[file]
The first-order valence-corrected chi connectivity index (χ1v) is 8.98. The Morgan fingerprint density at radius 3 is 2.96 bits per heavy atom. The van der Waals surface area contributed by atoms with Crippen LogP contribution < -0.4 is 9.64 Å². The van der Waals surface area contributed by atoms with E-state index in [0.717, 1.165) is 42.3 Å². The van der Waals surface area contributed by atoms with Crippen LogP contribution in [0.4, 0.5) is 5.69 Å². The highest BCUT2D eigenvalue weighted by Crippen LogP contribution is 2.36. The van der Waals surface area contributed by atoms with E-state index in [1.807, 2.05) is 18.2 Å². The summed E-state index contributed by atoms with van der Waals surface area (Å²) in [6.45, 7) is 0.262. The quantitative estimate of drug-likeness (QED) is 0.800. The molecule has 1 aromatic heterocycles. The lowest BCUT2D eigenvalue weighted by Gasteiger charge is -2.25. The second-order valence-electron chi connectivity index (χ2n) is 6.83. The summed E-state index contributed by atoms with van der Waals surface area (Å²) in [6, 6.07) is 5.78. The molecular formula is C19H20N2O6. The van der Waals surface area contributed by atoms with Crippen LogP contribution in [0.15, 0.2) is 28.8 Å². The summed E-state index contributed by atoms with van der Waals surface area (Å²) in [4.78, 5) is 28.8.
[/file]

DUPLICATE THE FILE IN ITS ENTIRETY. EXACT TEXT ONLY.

The first-order valence-corrected chi connectivity index (χ1v) is 8.98. The Morgan fingerprint density at radius 3 is 2.96 bits per heavy atom. The van der Waals surface area contributed by atoms with Crippen LogP contribution < -0.4 is 9.64 Å². The van der Waals surface area contributed by atoms with E-state index in [0.717, 1.165) is 42.3 Å². The van der Waals surface area contributed by atoms with Crippen LogP contribution in [0.4, 0.5) is 5.69 Å². The highest BCUT2D eigenvalue weighted by Crippen LogP contribution is 2.36. The van der Waals surface area contributed by atoms with E-state index in [1.807, 2.05) is 18.2 Å². The summed E-state index contributed by atoms with van der Waals surface area (Å²) in [6.45, 7) is 0.262. The quantitative estimate of drug-likeness (QED) is 0.800. The molecule has 1 aromatic heterocycles. The lowest BCUT2D eigenvalue weighted by Gasteiger charge is -2.25. The second-order valence-electron chi connectivity index (χ2n) is 6.83. The summed E-state index contributed by atoms with van der Waals surface area (Å²) in [6, 6.07) is 5.78. The molecular formula is C19H20N2O6. The van der Waals surface area contributed by atoms with Crippen LogP contribution in [0.15, 0.2) is 28.8 Å². The summed E-state index contributed by atoms with van der Waals surface area (Å²) in [4.78, 5) is 28.8.